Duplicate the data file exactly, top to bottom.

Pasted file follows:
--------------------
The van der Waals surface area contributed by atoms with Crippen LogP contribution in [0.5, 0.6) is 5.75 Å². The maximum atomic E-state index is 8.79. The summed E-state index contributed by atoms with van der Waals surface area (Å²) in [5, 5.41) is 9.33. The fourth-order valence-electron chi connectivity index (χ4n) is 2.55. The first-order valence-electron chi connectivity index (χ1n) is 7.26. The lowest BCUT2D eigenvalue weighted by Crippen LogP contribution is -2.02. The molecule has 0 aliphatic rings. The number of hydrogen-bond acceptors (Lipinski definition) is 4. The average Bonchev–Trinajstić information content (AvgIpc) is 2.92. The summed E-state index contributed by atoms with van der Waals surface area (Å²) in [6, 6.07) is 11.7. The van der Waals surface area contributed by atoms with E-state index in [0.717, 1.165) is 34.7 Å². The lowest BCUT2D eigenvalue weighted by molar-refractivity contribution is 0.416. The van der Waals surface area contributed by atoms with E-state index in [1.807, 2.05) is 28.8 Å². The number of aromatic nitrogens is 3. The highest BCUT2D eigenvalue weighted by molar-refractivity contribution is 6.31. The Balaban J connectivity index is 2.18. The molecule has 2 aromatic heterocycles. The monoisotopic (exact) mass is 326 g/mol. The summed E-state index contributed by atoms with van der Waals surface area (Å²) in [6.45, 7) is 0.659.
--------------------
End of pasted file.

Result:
The van der Waals surface area contributed by atoms with Crippen LogP contribution in [0.5, 0.6) is 5.75 Å². The maximum atomic E-state index is 8.79. The summed E-state index contributed by atoms with van der Waals surface area (Å²) in [5, 5.41) is 9.33. The fourth-order valence-electron chi connectivity index (χ4n) is 2.55. The first-order valence-electron chi connectivity index (χ1n) is 7.26. The lowest BCUT2D eigenvalue weighted by Crippen LogP contribution is -2.02. The molecule has 0 aliphatic rings. The number of hydrogen-bond acceptors (Lipinski definition) is 4. The average Bonchev–Trinajstić information content (AvgIpc) is 2.92. The summed E-state index contributed by atoms with van der Waals surface area (Å²) in [6, 6.07) is 11.7. The van der Waals surface area contributed by atoms with E-state index in [0.717, 1.165) is 34.7 Å². The lowest BCUT2D eigenvalue weighted by molar-refractivity contribution is 0.416. The van der Waals surface area contributed by atoms with E-state index in [1.807, 2.05) is 28.8 Å². The number of aromatic nitrogens is 3. The highest BCUT2D eigenvalue weighted by molar-refractivity contribution is 6.31. The Balaban J connectivity index is 2.18. The molecule has 2 aromatic heterocycles. The monoisotopic (exact) mass is 326 g/mol. The summed E-state index contributed by atoms with van der Waals surface area (Å²) in [6.45, 7) is 0.659.